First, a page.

Multi franchise disputes
Clause 52 allows franchisees who each have a dispute ‘of the same nature’ with the franchisor to ask the franchisor to deal with the franchisees together about the dispute.
Clause 57 sets out the application provisions of clause 52 and it makes it clear that it applies to all new vehicle dealership agreements entered into, renewed or extended before, on or after 1 June 2020.
Application – Who do the changes apply to?
The changes made are limited to dealerships for new passenger vehicles and light goods vehicles. There are many franchise agreements and motor vehicle dealership agreements to which these changes will not apply.
When did they commence?
The Amending Regulation commenced on 1 June 2020.
Which agreements do they apply to?
The changes will apply to all new vehicle dealership agreements that are entered into, renewed or extended on or after 1 June 2020.
The changes will also apply to existing new vehicle dealership agreements that were entered into before 1 June 2020 (Existing Agreements) when that existing agreement is renewed or extended on or after 1 June 2020.
Specific application, saving and transitional provisions for each of the core changes in Part 5 outlining when the new provisions apply to an Existing Agreement are described above and contained in Part 6 of the Code.
Obligation to cause a review and report
Unlike other changes that have been made to the Code over the years, the amendments contain a new clause 58 that oblige the Minister to cause a review of the operation of the amendments made to be conducted before 1 April 2024 and to cause a written report of the review to be prepared and tabled in each house of Parliament within 15 sitting days of that House after the report was given to the Minister.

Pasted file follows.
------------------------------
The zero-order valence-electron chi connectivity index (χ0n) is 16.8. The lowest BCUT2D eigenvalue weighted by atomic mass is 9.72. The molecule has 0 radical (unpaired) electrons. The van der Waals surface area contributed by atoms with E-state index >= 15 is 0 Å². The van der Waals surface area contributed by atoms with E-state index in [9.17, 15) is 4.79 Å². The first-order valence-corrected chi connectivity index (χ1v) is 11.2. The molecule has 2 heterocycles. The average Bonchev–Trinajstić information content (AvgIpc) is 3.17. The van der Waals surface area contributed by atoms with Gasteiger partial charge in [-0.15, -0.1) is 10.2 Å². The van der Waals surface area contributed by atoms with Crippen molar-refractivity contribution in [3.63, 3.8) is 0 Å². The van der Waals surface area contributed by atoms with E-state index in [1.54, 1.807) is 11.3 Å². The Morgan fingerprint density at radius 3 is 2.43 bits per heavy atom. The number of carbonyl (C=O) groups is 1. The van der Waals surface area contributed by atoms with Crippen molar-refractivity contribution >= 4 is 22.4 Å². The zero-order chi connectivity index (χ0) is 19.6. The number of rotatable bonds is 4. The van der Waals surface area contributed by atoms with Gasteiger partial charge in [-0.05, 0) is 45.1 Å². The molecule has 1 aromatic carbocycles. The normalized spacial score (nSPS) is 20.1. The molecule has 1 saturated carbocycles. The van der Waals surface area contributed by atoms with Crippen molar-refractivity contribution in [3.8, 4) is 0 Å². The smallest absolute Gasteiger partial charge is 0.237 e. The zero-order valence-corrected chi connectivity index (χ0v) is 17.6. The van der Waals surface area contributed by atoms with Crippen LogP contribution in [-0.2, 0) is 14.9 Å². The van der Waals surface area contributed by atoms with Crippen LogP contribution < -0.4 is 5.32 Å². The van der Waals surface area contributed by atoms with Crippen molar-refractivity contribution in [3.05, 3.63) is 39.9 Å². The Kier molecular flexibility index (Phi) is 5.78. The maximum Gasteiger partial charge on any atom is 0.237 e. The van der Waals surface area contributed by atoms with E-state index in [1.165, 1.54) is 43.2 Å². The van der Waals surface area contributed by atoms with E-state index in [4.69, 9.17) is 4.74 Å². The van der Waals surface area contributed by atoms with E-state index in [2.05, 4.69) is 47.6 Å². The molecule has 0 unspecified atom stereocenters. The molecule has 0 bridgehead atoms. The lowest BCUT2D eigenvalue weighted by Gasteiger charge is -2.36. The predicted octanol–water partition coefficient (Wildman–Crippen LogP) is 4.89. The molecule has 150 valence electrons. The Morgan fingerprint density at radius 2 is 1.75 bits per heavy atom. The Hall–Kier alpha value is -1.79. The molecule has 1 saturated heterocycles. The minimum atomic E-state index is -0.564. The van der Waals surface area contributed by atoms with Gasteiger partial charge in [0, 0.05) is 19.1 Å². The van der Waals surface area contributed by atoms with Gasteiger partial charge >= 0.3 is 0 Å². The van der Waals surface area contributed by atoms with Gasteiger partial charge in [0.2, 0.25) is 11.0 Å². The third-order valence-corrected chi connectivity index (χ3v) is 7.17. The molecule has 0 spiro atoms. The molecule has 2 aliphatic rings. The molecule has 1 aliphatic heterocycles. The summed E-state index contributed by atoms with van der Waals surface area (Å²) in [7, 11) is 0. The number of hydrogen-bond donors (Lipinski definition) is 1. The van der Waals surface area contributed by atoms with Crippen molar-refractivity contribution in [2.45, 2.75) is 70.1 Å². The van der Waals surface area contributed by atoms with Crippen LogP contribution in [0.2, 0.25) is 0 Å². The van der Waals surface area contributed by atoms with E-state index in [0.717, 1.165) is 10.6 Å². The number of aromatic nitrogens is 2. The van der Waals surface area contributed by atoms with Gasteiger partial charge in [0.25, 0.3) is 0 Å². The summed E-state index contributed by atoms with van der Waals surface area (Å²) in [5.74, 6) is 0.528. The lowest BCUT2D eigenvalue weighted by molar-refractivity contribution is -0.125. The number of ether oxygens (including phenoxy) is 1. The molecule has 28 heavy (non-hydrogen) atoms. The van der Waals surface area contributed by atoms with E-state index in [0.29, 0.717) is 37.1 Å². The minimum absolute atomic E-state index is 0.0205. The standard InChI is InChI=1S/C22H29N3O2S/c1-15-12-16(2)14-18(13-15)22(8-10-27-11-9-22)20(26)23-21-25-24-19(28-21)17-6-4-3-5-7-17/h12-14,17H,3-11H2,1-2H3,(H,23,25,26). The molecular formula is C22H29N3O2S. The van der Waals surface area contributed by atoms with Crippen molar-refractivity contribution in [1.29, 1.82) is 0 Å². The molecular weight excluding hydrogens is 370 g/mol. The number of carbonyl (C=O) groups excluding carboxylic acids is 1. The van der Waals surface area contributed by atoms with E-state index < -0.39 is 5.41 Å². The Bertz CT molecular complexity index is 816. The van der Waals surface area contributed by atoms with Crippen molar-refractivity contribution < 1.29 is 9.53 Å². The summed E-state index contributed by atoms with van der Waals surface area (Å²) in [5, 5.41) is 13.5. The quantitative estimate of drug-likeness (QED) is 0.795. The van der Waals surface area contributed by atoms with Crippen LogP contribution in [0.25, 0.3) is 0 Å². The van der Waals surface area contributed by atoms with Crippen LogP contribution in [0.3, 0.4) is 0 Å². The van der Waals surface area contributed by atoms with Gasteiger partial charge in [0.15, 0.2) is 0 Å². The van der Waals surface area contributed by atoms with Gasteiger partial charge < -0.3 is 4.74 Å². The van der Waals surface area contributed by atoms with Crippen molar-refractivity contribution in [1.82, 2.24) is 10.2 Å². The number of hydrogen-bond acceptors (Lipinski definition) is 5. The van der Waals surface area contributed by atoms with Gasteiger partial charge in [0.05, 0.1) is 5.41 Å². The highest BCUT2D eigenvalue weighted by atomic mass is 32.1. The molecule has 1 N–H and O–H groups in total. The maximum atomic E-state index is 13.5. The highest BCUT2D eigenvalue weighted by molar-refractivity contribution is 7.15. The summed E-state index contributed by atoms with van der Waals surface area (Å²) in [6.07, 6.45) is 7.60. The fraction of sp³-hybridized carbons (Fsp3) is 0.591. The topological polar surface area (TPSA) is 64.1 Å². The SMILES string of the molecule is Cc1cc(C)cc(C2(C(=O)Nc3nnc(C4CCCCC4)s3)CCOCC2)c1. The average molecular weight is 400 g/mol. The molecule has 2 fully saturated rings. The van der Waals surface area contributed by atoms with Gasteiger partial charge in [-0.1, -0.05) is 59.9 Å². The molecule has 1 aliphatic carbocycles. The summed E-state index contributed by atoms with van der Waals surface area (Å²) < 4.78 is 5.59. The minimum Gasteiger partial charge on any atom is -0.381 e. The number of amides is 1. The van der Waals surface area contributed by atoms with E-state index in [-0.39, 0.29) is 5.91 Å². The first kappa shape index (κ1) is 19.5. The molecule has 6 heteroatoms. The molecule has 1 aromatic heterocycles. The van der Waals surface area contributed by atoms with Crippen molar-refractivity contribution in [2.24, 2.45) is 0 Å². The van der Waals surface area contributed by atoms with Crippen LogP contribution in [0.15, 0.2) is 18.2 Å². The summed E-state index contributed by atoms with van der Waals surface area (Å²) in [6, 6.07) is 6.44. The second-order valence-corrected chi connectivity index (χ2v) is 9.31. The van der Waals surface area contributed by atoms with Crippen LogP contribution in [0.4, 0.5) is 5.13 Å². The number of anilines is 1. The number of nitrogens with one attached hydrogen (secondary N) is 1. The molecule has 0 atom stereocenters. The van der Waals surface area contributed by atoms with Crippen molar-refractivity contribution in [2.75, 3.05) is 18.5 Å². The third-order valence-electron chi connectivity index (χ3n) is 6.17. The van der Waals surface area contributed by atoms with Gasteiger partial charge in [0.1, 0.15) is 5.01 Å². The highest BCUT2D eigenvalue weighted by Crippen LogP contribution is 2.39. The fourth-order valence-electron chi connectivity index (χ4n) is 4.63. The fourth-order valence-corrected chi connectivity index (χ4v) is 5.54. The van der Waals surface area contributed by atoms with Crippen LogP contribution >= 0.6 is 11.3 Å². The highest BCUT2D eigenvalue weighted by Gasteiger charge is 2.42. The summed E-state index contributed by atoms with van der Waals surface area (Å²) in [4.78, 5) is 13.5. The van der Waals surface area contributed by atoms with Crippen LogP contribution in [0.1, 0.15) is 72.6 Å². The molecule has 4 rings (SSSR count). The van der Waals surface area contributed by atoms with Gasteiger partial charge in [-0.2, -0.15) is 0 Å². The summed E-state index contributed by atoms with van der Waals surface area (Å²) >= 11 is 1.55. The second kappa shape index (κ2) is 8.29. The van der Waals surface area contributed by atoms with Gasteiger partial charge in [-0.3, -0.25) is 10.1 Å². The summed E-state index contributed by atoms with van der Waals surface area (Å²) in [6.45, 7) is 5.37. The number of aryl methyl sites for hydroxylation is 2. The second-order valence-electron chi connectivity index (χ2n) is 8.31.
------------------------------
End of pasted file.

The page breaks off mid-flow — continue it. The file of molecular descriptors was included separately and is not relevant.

New compiled version of the Code
On 22 June 2020 a new version of the Competition and Consumer (Industry Codes-Franchising) Regulations 2014 compiled with amendments up to 1 June 2020 was registered on the Federal Register of Legislative Instruments.
A link to a obtain a copy of the new compiled regulation incorporating all amendments up to 1 June 2020 is available here.
It is this version that should be disclosed to all prospective franchisees on or after 1 June 2020 and not the earlier 1 March 2017 version.
Contact our team
If you have any questions about the changes to the Code contact a member of our franchising team.
This article was written by Derek Sutherland, Special Counsel.
1. Clause 18(3) of the Code
2. Clause 49 of the Code
3. Clause 30 of the Code
4. Clause 30(2) lists 5 exceptions
5. Clause 30(2)(e)
6. Clause 30(2)(e) of the Code
7. Clause 30(2) of the Code